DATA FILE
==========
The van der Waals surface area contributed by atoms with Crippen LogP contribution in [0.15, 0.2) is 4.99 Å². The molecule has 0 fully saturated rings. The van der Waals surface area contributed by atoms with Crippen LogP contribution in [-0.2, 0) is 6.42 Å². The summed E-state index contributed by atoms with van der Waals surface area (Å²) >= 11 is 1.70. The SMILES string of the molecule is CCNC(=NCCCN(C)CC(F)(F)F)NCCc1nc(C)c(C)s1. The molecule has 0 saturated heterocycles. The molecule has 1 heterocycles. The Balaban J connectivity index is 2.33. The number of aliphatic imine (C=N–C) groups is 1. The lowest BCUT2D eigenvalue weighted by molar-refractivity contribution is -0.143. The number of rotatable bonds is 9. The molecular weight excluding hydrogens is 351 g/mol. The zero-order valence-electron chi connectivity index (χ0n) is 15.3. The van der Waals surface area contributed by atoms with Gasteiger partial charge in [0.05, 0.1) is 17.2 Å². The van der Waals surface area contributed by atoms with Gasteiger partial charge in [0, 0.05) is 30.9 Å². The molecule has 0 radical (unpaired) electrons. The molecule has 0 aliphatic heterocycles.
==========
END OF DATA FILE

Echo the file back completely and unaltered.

The van der Waals surface area contributed by atoms with Crippen LogP contribution in [0.15, 0.2) is 4.99 Å². The molecule has 0 fully saturated rings. The van der Waals surface area contributed by atoms with Crippen LogP contribution in [-0.2, 0) is 6.42 Å². The summed E-state index contributed by atoms with van der Waals surface area (Å²) >= 11 is 1.70. The SMILES string of the molecule is CCNC(=NCCCN(C)CC(F)(F)F)NCCc1nc(C)c(C)s1. The molecule has 0 saturated heterocycles. The molecule has 1 heterocycles. The Balaban J connectivity index is 2.33. The number of aliphatic imine (C=N–C) groups is 1. The lowest BCUT2D eigenvalue weighted by molar-refractivity contribution is -0.143. The number of rotatable bonds is 9. The molecular weight excluding hydrogens is 351 g/mol. The zero-order valence-electron chi connectivity index (χ0n) is 15.3. The van der Waals surface area contributed by atoms with Gasteiger partial charge in [0.05, 0.1) is 17.2 Å². The van der Waals surface area contributed by atoms with Gasteiger partial charge in [0, 0.05) is 30.9 Å². The molecule has 0 radical (unpaired) electrons. The molecule has 0 aliphatic heterocycles.